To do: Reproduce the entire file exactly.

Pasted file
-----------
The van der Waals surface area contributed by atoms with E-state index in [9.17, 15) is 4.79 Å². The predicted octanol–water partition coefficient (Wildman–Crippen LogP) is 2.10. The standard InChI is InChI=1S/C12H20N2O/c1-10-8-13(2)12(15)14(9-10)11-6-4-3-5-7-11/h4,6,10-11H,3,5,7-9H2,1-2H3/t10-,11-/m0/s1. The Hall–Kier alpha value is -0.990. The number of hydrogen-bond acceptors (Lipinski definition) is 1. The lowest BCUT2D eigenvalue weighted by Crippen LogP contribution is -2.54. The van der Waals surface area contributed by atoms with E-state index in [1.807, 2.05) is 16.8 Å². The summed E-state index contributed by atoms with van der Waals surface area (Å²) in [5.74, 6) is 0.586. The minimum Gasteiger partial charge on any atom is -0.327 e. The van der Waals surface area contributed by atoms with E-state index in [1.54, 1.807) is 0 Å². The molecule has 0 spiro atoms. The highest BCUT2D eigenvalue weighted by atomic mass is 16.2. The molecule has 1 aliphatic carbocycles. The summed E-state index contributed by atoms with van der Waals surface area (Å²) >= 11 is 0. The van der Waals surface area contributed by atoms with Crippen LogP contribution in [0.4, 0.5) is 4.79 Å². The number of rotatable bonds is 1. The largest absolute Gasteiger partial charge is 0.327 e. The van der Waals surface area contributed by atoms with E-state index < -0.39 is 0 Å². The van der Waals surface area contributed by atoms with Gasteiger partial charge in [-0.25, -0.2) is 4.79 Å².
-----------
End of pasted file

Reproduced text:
The van der Waals surface area contributed by atoms with E-state index in [9.17, 15) is 4.79 Å². The predicted octanol–water partition coefficient (Wildman–Crippen LogP) is 2.10. The standard InChI is InChI=1S/C12H20N2O/c1-10-8-13(2)12(15)14(9-10)11-6-4-3-5-7-11/h4,6,10-11H,3,5,7-9H2,1-2H3/t10-,11-/m0/s1. The Hall–Kier alpha value is -0.990. The number of hydrogen-bond acceptors (Lipinski definition) is 1. The lowest BCUT2D eigenvalue weighted by Crippen LogP contribution is -2.54. The van der Waals surface area contributed by atoms with E-state index in [1.807, 2.05) is 16.8 Å². The summed E-state index contributed by atoms with van der Waals surface area (Å²) in [5.74, 6) is 0.586. The minimum Gasteiger partial charge on any atom is -0.327 e. The van der Waals surface area contributed by atoms with E-state index in [1.54, 1.807) is 0 Å². The molecule has 0 spiro atoms. The highest BCUT2D eigenvalue weighted by atomic mass is 16.2. The molecule has 1 aliphatic carbocycles. The summed E-state index contributed by atoms with van der Waals surface area (Å²) >= 11 is 0. The van der Waals surface area contributed by atoms with Crippen LogP contribution in [0.4, 0.5) is 4.79 Å². The number of rotatable bonds is 1. The largest absolute Gasteiger partial charge is 0.327 e. The van der Waals surface area contributed by atoms with E-state index < -0.39 is 0 Å². The van der Waals surface area contributed by atoms with Gasteiger partial charge in [-0.25, -0.2) is 4.79 Å².